Being opposed to humans riding anyone against their will does not mean vegans oppose the development of positive relationships between humans and horses. It does not mean either that vegans do not live with horses, or that they cannot look after horses in need of a home. There is, indeed, a vegan way to live with horses compatible with veganism — in the same way there is a vegan way to live with dogs and cats.
All horses alive today are domesticated animals. Although horses are roaming free in several parts of the world, they are not wild horses anymore. Humans drove to extinction the original wild horse species from which all current horses were domesticated. The herds of horses who seem to be wild today (and people call them “wild horses”) are simply feral horses who returned to the wild after being domesticated, but genetically they are not like their wild ancestors anymore. However, if left undisturbed, they can live quite a happy existence pretty similar to the one their ancestors lived — so there are enough original genes intact in them to be able to produce stable populations. I said “if left undisturbed” because often these feral populations are still managed by people (as is the case of Colorado “wild” horses I recently wrote about). Therefore, one “vegan way” to treat horses is to let them live in stable feral populations undisturbed.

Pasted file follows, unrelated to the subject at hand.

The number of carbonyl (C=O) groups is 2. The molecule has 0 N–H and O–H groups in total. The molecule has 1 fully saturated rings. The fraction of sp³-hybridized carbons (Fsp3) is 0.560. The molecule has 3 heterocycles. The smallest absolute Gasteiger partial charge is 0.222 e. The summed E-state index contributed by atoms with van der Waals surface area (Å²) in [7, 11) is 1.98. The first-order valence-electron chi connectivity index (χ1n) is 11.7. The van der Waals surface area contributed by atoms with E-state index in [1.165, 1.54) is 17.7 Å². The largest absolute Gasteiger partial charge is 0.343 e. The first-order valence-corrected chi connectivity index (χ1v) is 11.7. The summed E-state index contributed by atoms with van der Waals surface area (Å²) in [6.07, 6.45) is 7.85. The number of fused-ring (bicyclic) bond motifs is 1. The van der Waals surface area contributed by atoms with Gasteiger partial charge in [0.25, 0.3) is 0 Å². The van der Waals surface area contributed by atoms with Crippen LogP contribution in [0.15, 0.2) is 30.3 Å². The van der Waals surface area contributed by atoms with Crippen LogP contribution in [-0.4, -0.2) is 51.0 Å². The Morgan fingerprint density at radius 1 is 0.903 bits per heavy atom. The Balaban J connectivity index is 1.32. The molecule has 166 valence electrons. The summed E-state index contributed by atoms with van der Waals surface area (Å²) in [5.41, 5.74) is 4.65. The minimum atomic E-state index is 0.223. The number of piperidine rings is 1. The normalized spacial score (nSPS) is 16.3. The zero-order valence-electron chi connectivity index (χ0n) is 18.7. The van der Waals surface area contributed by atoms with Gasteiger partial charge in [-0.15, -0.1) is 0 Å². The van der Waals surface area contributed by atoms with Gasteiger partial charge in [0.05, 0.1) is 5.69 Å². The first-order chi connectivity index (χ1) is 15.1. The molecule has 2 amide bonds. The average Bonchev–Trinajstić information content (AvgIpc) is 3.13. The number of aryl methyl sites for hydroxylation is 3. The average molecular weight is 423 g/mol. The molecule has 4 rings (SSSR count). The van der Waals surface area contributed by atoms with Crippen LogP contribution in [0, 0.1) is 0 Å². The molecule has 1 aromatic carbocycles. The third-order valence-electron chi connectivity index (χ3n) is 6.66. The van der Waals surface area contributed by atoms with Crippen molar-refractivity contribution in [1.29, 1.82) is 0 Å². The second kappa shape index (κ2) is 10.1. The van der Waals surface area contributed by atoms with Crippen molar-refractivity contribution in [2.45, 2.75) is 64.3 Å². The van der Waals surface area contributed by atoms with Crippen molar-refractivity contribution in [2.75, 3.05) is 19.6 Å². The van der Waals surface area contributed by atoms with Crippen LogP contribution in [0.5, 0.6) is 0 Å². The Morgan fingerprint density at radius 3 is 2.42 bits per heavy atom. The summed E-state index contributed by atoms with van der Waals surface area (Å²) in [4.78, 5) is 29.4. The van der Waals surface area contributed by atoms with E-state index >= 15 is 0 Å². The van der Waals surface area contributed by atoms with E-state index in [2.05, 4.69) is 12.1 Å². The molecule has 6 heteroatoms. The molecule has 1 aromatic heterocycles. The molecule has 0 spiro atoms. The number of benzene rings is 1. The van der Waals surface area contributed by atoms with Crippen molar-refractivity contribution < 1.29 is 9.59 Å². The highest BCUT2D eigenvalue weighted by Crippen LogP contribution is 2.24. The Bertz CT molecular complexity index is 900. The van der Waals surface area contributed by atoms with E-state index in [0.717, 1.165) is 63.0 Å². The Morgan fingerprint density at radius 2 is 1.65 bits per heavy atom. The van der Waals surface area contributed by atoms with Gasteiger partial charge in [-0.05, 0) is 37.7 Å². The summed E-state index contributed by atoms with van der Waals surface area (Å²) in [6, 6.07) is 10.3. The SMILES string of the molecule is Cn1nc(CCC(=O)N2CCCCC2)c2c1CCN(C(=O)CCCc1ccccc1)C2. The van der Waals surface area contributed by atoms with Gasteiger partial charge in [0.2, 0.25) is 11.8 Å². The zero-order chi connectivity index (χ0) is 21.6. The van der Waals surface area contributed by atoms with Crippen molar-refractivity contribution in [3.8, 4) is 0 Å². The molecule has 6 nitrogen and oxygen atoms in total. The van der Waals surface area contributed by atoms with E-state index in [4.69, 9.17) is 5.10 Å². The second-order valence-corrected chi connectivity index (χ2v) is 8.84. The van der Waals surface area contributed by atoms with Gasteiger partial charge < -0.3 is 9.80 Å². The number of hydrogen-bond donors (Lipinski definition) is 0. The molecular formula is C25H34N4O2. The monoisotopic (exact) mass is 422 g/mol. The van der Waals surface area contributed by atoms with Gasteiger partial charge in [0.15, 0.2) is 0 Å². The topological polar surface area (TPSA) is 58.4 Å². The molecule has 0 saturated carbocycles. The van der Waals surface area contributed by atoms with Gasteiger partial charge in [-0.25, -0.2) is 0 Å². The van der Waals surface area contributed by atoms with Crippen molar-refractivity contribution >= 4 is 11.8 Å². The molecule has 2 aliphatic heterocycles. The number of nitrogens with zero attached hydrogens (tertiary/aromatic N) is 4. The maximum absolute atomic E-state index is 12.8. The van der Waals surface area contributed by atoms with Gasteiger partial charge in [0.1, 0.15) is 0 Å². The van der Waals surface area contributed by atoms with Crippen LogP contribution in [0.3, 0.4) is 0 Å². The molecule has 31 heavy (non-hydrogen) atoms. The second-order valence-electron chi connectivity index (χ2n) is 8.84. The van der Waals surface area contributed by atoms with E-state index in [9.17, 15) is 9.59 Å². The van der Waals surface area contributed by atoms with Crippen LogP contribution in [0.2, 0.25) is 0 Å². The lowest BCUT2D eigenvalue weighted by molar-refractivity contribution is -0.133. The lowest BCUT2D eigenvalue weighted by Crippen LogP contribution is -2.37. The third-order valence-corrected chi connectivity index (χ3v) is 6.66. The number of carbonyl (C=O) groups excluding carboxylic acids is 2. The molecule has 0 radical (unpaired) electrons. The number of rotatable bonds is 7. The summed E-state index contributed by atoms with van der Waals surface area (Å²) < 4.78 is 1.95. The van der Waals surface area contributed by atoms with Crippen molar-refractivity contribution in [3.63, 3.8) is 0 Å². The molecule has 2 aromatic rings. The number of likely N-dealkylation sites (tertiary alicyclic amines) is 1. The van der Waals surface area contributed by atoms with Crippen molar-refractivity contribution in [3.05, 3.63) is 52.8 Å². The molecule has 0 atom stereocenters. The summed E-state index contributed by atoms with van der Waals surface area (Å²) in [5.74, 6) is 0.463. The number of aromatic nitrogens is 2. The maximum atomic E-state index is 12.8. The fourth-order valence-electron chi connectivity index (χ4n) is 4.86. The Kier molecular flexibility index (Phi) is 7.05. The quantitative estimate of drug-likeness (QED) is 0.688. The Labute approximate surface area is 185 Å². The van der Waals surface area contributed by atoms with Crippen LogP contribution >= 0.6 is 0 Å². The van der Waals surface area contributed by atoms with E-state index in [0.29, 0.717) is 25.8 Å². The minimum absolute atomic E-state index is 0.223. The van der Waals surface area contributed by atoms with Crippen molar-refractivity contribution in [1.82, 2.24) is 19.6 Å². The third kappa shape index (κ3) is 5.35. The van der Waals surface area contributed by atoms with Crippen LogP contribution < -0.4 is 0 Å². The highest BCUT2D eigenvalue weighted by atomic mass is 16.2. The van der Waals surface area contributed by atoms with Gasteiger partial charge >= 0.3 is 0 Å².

The other way would be to rescue them from their current bondage and move them to horse sanctuaries, especially those run by vegans (which is the best guarantee they will not be ridden anymore). For instance, taking them to the Tower Hill Stables Animal Sanctuary in the UK (run by the super-vegan activist Fiona Oakes) or to the Santuario Equidad in Argentina (run by the amazing vegan activist Alejandra García). They will still be kept captive there because these horses may no longer be able to live in feral groups (because of age, health, background, or simply because they live in countries without any stable feral population — or possibility to create one), but they will be kept in much bigger outdoor enclosures, with the company of other horses, and never be ridden or forced to work again.
But what if you live with a horse you normally ride and then you become vegan? Would giving the horse to a sanctuary be the only “vegan way”? No, you could simply change the way you behave with the horse, and try to give the best possible care (considering your circumstances). There may be things that could be difficult to change (such as the space available to the horse or the lack of other horses for company) but there is something you can always do. You can stop riding the horse. You may still go out with the horse for a walk, but now that you are vegan you should be much more respectful and walk alongside the horse, as equals. Or you can use a bike or other vehicles to run together with the horse. Or let the horses run in a secure field by themselves.